Gary Audin
Gary Audin is the President of Delphi, Inc. He has more than 40 years of computer, communications and security...
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Gary Audin | October 14, 2014 |


IoT Impact on Wireless

IoT Impact on Wireless Wireless network designers have been concerned with the physical coverage area, not so much with the number of wireless devices supported. The Internet of Things (IoT) will change all of this.

Wireless network designers have been concerned with the physical coverage area, not so much with the number of wireless devices supported. The Internet of Things (IoT) will change all of this.

Traditionally, IT has connected most devices by wire. As Wi-Fi emerged, IT could connect devices wirelessly, thereby avoiding wiring costs. Sometimes the wiring costs were so high that wireless connections were the only choice.

Wireless network designers have been concerned with the physical coverage area, not so much with the number of wireless devices supported. The Internet of Things (IoT) will change all of this. Where coverage area was the goal, now capacity and performance are the driving design goals.

Capacity/Performance vs. Coverage
When designing Wi-Fi LAN networks, the implementers had hardware and software solutions that could be used to ensure that all or nearly all of the coverage area had a connection to an access point. As the number of access points increased so did the available bandwidth of faster WLAN standards. The latest version is the IEEE 802.11ac standard that can operate at 100s Mbps to Gbps. The continued increase in bandwidth helped offset the increase in wireless endpoints and their available bandwidth.

The advent of IoT endpoints will change the network design. It is likely that a faster LAN will not be enough to support increased IoT endpoints. The LAN designer has to implement networks that will probably have a smaller coverage area. Therefore more access points will have to be deployed. The number of endpoints communicating over the LAN will significantly increase. A large number of small data packets will become more common. Smaller data packets cause a decrease in the LAN efficiency. Further, the LAN performance will need to be high in capacity as well as availability.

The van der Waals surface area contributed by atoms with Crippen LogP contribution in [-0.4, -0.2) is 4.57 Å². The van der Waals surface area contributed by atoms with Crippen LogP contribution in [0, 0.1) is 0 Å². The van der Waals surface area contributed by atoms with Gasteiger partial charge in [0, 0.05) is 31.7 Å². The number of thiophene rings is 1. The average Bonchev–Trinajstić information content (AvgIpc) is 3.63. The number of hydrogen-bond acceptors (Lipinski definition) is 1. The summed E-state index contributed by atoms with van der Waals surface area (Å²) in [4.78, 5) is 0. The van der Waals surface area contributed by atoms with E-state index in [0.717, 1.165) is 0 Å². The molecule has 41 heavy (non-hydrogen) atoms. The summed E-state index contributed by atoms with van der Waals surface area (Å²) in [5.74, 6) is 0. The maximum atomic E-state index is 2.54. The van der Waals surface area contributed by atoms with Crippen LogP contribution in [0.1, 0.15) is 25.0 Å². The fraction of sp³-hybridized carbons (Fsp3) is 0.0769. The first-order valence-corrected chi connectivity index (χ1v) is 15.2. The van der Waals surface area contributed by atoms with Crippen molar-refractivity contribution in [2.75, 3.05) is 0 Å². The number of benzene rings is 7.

What Does IoT Look Like?
The single biggest observation about IoT is the number of potential endpoints that will exist. IoT will also be a contributor to big data. The numbers of endpoints per person today averages about 2.7 with some using up to 7 endpoints. These could be cell phones, tablets, laptops, wearable devices, sensors, etc.....

IoT is expected to deliver many benefits. Endpoints can initiate connections when they have a change in status or have an operational problem before humans will know. Inventory systems can monitor the inventory status independent of where the resource is located. Organizations that appear to be early benefiters of IoT include, healthcare, transportation, "Bringing the Internet of Things to the London Underground," hospitality, mining, warehousing, public venues like stadiums and conference centers as well as home automation.